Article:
Do State-Owned Enterprises Have Worse Corporate Governance? An Empirical Study of Corporate Practices in China
56 Pages Posted: 28 Jan 2018 Last revised: 21 Apr 2019
Date Written: June 21, 2018
Prior literature on corporate governance in China asserts that state-owned enterprises (SOEs) are inefficiently run and badly governed—they are either worse than privately owned enterprises (POEs) or as bad. There is, however, no solid empirical evidence that underpins either claim. Using a unique, hand-coded data set on corporate charter provisions in a random sample of nearly 300 publicly listed Chinese firms, we develop an additive corporate governance index. The index shows that the corporate governance of SOEs firmly controlled by the Chinese central government is more in favor of minority shareholders, whereas that of SOEs firmly controlled by provincial governments appears to be less protective of minority shareholders. Overall, SOEs, particularly those controlled by the central government, do not have worse firm performance than POEs, as measured by industry-adjusted Tobin’s Q. Nonetheless, firms that are more politically compliant with Communist Party policies have lower industry-adjusted Tobin’s Q. This paper demonstrates the nuanced differences among SOEs and their performance vis-à-vis POEs.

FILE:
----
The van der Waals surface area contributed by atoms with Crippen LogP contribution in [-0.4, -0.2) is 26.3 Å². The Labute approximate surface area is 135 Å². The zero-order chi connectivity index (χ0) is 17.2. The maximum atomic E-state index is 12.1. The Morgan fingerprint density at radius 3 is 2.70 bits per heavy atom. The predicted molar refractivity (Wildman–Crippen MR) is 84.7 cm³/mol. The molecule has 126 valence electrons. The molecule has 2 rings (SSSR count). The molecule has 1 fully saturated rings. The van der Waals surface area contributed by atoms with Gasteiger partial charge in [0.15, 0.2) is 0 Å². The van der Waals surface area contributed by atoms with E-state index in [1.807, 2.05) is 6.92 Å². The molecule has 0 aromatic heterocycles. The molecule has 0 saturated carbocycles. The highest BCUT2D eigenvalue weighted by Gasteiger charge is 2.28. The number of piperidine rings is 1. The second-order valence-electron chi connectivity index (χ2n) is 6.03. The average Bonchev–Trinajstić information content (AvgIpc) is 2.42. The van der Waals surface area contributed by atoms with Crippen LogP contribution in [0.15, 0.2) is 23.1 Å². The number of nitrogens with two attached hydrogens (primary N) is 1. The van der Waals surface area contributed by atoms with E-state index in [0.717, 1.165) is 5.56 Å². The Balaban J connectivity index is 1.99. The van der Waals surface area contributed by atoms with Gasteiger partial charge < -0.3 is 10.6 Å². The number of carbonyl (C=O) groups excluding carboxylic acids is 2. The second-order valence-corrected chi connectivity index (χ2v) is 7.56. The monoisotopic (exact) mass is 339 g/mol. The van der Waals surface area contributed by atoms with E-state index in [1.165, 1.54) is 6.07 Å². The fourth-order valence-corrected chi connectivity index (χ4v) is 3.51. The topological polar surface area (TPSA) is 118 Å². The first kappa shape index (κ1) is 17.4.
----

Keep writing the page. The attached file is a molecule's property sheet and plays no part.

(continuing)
Keywords: State-owned enterprises (SOEs), corporate charters, firm value (Tobin’s Q), political compliance, corporate governance index, external financial dependence
JEL Classification: K22, G34
Suggested Citation: Suggested Citation